Understaffed, overcrowded: 11 days in Hong Kong’s health system

From left to right: Hong Kong Sanatorium and Hospital, Queen Mary Hospital, and Ruttonjee Hospital
From left to right: Hong Kong Sanatorium and Hospital, Queen Mary Hospital, and Ruttonjee Hospital

As a native Hongkonger, I’d always taken the city’s healthcare system for granted. Maybe that’s why I felt so blindsided by my recent experience of being shuffled from one hospital to another — then another — during an 11-day journey through a system clearly lacking in both beds and manpower. 

It was a Tuesday morning when I woke up with massive back pain that only became more intense after I arrived at work. I felt nauseous and dizzy. My heart was beating much faster than normal. 

Terrified by what I was feeling, I sought to avoid the notoriously long waiting lists at the emergency units of the city’s public hospitals, and headed for the Hong Kong Sanatorium and Hospital, a privately-owned hospital in Happy Valley. 

There, I was diagnosed with a collapsed right lung.

This meant the space between the wall of the chest cavity and the lung itself had been filled with air, causing the collapse. In some cases, this can be caused by an external injury to the body, but in my case, the cause was unknown. 

“You need to be admitted to the hospital right away,” the doctor said. “But we don’t have a bed for you here.” 

I was told that I needed to be transferred to the nearby government-run Ruttonjee Hospital in Wan Chai. I was then quickly administered oxygen and put on a stretcher — for which I’d pay later by credit card — then waited for the ambulance to arrive. 

A spokeswoman for the Hong Kong Sanatorium and Hospital later said its more than 500 beds were completely full 80 per cent of the year. 

In what were easily the most excruciating 15 minutes of my life, the doctor at Ruttonjee performed a relatively minor operation to drain the air out of my chest cavity and properly re-inflate my lung. I was then taken to a general female medical ward, where I would remain bedridden for days. 

Finally, one morning, the doctor came to my bedside with bad news — another surgery would be necessary as the chest drain had been ineffective. 

I was then told that I had to go to Queen Mary Hospital, another public hospital, one with a reputation for providing complex and advanced health services. But again, there were no beds available.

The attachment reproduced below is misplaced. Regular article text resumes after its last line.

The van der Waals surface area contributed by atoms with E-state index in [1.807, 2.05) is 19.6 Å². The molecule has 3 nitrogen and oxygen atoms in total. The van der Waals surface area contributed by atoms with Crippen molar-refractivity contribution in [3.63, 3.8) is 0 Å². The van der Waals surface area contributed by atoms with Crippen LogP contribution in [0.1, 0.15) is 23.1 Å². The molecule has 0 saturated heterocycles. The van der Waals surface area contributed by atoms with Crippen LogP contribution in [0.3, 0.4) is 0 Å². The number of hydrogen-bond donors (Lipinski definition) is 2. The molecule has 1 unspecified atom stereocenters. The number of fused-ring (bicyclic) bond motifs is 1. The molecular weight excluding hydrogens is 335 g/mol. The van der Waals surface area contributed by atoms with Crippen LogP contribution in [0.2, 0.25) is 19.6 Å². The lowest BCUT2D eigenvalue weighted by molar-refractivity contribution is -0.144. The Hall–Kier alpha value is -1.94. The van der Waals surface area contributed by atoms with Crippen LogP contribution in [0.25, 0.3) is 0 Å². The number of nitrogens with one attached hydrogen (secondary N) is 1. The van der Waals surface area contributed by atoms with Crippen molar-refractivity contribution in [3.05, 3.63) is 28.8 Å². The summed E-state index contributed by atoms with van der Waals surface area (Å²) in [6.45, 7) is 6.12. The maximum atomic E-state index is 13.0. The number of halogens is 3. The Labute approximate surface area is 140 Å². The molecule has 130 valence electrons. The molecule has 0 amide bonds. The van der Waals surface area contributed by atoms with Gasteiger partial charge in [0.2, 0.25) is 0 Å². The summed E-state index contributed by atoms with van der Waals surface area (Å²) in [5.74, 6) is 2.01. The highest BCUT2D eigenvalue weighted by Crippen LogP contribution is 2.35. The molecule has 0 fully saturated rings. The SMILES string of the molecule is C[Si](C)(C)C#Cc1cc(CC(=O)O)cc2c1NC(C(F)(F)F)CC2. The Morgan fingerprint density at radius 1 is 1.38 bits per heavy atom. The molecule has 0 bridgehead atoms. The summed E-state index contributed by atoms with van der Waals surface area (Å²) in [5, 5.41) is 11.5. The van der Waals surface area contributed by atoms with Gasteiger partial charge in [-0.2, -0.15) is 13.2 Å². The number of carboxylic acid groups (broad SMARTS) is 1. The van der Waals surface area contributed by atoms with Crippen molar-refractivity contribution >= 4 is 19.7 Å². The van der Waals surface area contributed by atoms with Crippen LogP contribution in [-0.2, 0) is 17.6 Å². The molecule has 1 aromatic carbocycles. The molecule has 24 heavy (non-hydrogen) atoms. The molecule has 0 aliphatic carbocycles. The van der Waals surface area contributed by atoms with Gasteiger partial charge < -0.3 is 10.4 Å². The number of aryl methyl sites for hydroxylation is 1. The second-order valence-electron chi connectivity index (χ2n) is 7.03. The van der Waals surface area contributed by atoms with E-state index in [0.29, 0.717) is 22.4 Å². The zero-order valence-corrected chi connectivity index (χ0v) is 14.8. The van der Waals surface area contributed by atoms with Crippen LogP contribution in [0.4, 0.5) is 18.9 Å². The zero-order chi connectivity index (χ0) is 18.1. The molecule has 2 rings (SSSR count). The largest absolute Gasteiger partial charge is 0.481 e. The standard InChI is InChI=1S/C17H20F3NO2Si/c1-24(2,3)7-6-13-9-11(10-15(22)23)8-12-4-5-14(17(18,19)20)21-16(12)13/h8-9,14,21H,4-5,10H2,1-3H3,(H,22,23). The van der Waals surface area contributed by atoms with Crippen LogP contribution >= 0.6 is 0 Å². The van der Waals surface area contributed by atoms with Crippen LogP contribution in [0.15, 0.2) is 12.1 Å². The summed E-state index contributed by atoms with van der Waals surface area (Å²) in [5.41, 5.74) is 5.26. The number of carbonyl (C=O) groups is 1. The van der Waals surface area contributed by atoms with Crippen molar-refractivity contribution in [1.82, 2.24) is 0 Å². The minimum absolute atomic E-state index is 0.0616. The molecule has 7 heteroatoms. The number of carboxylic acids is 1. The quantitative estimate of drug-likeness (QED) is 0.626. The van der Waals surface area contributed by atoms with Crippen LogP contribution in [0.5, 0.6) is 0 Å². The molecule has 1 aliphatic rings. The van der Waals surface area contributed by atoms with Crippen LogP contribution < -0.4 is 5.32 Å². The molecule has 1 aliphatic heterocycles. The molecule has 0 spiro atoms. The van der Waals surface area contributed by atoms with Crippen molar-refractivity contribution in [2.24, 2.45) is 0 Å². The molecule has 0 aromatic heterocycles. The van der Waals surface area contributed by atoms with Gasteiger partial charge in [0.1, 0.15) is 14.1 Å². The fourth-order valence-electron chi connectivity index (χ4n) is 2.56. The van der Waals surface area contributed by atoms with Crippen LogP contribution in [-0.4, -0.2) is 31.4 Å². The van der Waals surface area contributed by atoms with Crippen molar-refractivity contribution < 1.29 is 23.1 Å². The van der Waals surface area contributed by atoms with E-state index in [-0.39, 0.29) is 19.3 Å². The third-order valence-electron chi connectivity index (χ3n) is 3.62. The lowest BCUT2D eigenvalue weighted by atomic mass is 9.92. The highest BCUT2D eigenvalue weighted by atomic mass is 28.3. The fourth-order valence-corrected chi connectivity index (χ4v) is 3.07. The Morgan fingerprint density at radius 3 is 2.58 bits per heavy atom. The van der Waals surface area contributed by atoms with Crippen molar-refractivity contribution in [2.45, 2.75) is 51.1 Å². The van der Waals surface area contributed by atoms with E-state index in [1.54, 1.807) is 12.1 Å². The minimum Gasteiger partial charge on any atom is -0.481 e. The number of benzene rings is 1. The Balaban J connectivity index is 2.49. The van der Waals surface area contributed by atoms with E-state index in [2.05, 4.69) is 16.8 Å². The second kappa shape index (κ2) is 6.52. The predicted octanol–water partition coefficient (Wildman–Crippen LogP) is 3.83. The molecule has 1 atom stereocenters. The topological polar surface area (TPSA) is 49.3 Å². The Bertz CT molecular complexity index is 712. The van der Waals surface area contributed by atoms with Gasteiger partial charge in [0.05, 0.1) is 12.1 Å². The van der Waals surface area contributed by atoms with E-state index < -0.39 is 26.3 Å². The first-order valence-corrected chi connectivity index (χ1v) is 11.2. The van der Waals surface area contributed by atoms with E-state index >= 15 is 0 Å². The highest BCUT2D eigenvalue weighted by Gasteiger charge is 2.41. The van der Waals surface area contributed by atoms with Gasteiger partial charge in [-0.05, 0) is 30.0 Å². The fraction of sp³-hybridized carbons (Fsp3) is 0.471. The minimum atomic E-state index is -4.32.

Despite the many questions I asked, the doctor at Queen Mary was unable to specify a time frame for the surgery. 

“It might happen tomorrow, this weekend, or next week. We don’t know,” the doctor said. 

I got lucky. The very next morning, an appointment was confirmed for the operation, which would take place a few days from then. 

During my 1½-week stay at two public hospitals, I witnessed patients with chronic illnesses waiting days – or even weeks – for surgery. The same nurses who attended me in the morning were often there in the evening as well, seemingly pulling double shifts.

One patient I spoke to at Queen Mary told me her operation had been canceled at the last minute because priority was given to an injured person in a traffic accident. Another said the doctor had been forced to perform minor surgery on her in her hospital bed because there was no room in the operating theatre.

My procedure went well, and I was discharged four days later, and apparently just in time. On my last day, a nurse confided she was having trouble finding extra beds for a new group of patients.

In a phone call later with the spokeswoman for the Hospital Authority, which manages all public hospitals in Hong Kong, I was assured that the Authority had been faithfully upholding the government’s health service, and that “no one will be denied medical care due to lack of means.”

But as dramatic as my experience might sound, it’s far from unique. This is the reality of Hong Kong’s hospitals — understaffed, overcrowded, and a problem that will only grow worse with time unless there is greater will to fix it from our city’s leaders.

Yupina Ng is a Hong Kong-based journalist.

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